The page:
It’s going on 100 days now that the State has been without a budget. OK, so let’s take a pause here to consider how the rest of this is going to go: Do I degenerate it into the profanity laced rant, which those wonderful guys and gals elected to the Legislature in Sacramento so thoroughly deserve? Or do I remain somewhat academic and philosophical, staying above the putrid political parsimony? I’m not sure yet.
Oh, to hell with it. Here’s the bottom line: The State of California is without a budget. It’s been 100 days. The amount of budget deficit the Legislature and Governor have to close is $19 billion. No progress has been made. The longer it goes the worse it gets. And no one seems to care in Sacramento. There is absolutely no thought or consideration given to the citizens and taxpayers of this state. Elected officials apparently couldn’t care less about the needs of the citizens and taxpayers of this state.
And the media devotes scant attention. There was a story in the paper today (San Diego Union Tribune) which was one column wide and maybe 8 inches long on about page 6. Of course the amount of attention given to Meg Whitman’s “scandal” of having employed a domestic worker who may be an illegal immigrant garnered plenty of front page attention.
You know, California has a long tradition of referred measures showing up on the ballot on all manner of different issues. I can think of 2 which might be more than welcome.
The first would be the “None of the Above” Amendment to the State’s Constitution. All State and local elections would require an additional option and box for each position on the ballot. That would be an option to vote for “None of the Above”. If “None of the Above” wins, then that contest would have to start over again from scratch. None of the candidates who were on the ballot could run for the office again in that election. Just a thought. When I think of choosing between Jerry Brown and Meg Whitman, I crave and yearn for a “None of the Above” option.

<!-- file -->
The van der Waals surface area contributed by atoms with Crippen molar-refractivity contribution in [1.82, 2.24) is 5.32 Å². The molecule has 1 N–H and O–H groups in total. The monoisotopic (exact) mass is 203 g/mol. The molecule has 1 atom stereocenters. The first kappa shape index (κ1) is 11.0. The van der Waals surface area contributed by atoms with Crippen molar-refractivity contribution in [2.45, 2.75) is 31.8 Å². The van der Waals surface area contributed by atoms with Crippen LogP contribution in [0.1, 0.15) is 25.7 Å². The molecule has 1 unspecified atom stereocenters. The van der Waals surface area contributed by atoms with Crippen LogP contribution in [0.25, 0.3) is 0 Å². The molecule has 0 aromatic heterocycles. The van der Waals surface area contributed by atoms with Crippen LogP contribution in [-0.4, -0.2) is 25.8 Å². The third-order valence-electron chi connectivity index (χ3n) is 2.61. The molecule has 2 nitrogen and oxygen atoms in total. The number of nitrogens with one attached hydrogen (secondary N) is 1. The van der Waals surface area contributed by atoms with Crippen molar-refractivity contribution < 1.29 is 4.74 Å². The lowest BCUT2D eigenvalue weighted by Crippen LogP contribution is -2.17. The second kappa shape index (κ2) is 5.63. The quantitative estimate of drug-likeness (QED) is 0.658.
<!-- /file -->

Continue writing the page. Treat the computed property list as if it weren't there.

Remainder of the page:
The other is a throwback to something that was a legislative tradition for decades in both the 19th and 20th centuries in many states. It would be the “Cover the Clock” law. If the Constitutionally mandated date for a balanced budget is not achieved the clock in the chambers of the legislature will be covered at 11:59 p.m. on the deadline date. That way the clock, officially, does not move.
Date and time are legally frozen until the members of the Legislature perform their duty. Oh, by the way, that also means that the budget for the Legislative branch stops at that point in time too. Legislators do not get paid. They do not get their car allowance. Their staffs do not get paid. And so forth. Let the Legislature be the first to sacrifice for its own intransigence and incompetence.
The bottom line, quite frankly, is that these people just really, flat out, don’t care. It’s all about power and the trappings of the office rather than safeguarding “the people’s” money and providing the best public service at public expense possible. By the way, I’m totally OK with the idea that you might think that naïve. And, finally it seems that lameduck Governor Arnold Swartzenegger has pretty much given up. He ran for the office to clean up Sacramento and bring fiscal responsibility back to California’s government and has dismally failed. He’s neither brokering nor leading an effort to solve an impasse or to create the prudent fiscal policy that California’s dire economic straits require.